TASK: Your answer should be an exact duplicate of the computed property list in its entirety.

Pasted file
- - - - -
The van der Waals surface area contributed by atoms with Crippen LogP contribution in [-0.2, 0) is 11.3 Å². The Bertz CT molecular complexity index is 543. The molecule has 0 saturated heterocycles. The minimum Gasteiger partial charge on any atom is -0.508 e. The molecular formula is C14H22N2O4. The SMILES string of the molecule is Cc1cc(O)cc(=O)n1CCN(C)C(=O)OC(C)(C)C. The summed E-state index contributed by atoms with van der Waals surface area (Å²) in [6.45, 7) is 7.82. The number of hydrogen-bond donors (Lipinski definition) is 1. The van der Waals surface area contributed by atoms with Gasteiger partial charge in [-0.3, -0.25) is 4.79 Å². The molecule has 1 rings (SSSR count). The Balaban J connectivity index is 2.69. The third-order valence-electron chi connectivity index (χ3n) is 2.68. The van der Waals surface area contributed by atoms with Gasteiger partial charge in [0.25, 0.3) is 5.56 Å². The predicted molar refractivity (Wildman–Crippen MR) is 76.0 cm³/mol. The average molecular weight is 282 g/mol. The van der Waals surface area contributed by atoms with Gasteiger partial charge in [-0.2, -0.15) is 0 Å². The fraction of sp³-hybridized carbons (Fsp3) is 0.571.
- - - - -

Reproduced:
The van der Waals surface area contributed by atoms with Crippen LogP contribution in [-0.2, 0) is 11.3 Å². The Bertz CT molecular complexity index is 543. The molecule has 0 saturated heterocycles. The minimum Gasteiger partial charge on any atom is -0.508 e. The molecular formula is C14H22N2O4. The SMILES string of the molecule is Cc1cc(O)cc(=O)n1CCN(C)C(=O)OC(C)(C)C. The summed E-state index contributed by atoms with van der Waals surface area (Å²) in [6.45, 7) is 7.82. The number of hydrogen-bond donors (Lipinski definition) is 1. The van der Waals surface area contributed by atoms with Gasteiger partial charge in [-0.3, -0.25) is 4.79 Å². The molecule has 1 rings (SSSR count). The Balaban J connectivity index is 2.69. The third-order valence-electron chi connectivity index (χ3n) is 2.68. The van der Waals surface area contributed by atoms with Gasteiger partial charge in [0.25, 0.3) is 5.56 Å². The predicted molar refractivity (Wildman–Crippen MR) is 76.0 cm³/mol. The average molecular weight is 282 g/mol. The van der Waals surface area contributed by atoms with Gasteiger partial charge in [-0.2, -0.15) is 0 Å². The fraction of sp³-hybridized carbons (Fsp3) is 0.571.